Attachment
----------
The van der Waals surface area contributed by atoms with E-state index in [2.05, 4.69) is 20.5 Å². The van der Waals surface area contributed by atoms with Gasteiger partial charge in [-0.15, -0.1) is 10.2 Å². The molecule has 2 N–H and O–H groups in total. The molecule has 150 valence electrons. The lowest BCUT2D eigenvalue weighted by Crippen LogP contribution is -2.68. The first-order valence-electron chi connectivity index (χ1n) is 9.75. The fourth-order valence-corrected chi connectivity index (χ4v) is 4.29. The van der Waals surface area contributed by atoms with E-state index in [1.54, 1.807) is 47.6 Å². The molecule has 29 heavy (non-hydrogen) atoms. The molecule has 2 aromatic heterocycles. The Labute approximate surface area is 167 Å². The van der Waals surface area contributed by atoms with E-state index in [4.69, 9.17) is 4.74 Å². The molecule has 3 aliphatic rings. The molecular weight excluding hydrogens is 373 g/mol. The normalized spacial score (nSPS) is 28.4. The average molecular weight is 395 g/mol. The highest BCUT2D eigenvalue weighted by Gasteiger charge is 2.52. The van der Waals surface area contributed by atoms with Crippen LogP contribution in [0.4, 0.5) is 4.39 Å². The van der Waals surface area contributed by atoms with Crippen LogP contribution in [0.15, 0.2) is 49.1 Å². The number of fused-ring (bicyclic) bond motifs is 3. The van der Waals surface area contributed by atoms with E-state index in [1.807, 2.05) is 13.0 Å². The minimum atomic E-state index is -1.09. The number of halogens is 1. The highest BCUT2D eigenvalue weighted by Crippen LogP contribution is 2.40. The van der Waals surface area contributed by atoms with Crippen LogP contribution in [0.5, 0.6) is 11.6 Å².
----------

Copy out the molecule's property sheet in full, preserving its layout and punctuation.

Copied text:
The van der Waals surface area contributed by atoms with E-state index in [2.05, 4.69) is 20.5 Å². The van der Waals surface area contributed by atoms with Gasteiger partial charge in [-0.15, -0.1) is 10.2 Å². The molecule has 2 N–H and O–H groups in total. The molecule has 150 valence electrons. The lowest BCUT2D eigenvalue weighted by Crippen LogP contribution is -2.68. The first-order valence-electron chi connectivity index (χ1n) is 9.75. The fourth-order valence-corrected chi connectivity index (χ4v) is 4.29. The van der Waals surface area contributed by atoms with E-state index in [1.54, 1.807) is 47.6 Å². The molecule has 29 heavy (non-hydrogen) atoms. The molecule has 2 aromatic heterocycles. The Labute approximate surface area is 167 Å². The van der Waals surface area contributed by atoms with E-state index in [4.69, 9.17) is 4.74 Å². The molecule has 3 aliphatic rings. The molecular weight excluding hydrogens is 373 g/mol. The normalized spacial score (nSPS) is 28.4. The average molecular weight is 395 g/mol. The highest BCUT2D eigenvalue weighted by Gasteiger charge is 2.52. The van der Waals surface area contributed by atoms with Crippen LogP contribution in [0.4, 0.5) is 4.39 Å². The van der Waals surface area contributed by atoms with Crippen LogP contribution in [0.15, 0.2) is 49.1 Å². The number of fused-ring (bicyclic) bond motifs is 3. The van der Waals surface area contributed by atoms with E-state index in [1.807, 2.05) is 13.0 Å². The minimum atomic E-state index is -1.09. The number of halogens is 1. The highest BCUT2D eigenvalue weighted by Crippen LogP contribution is 2.40. The van der Waals surface area contributed by atoms with Crippen LogP contribution in [0.5, 0.6) is 11.6 Å².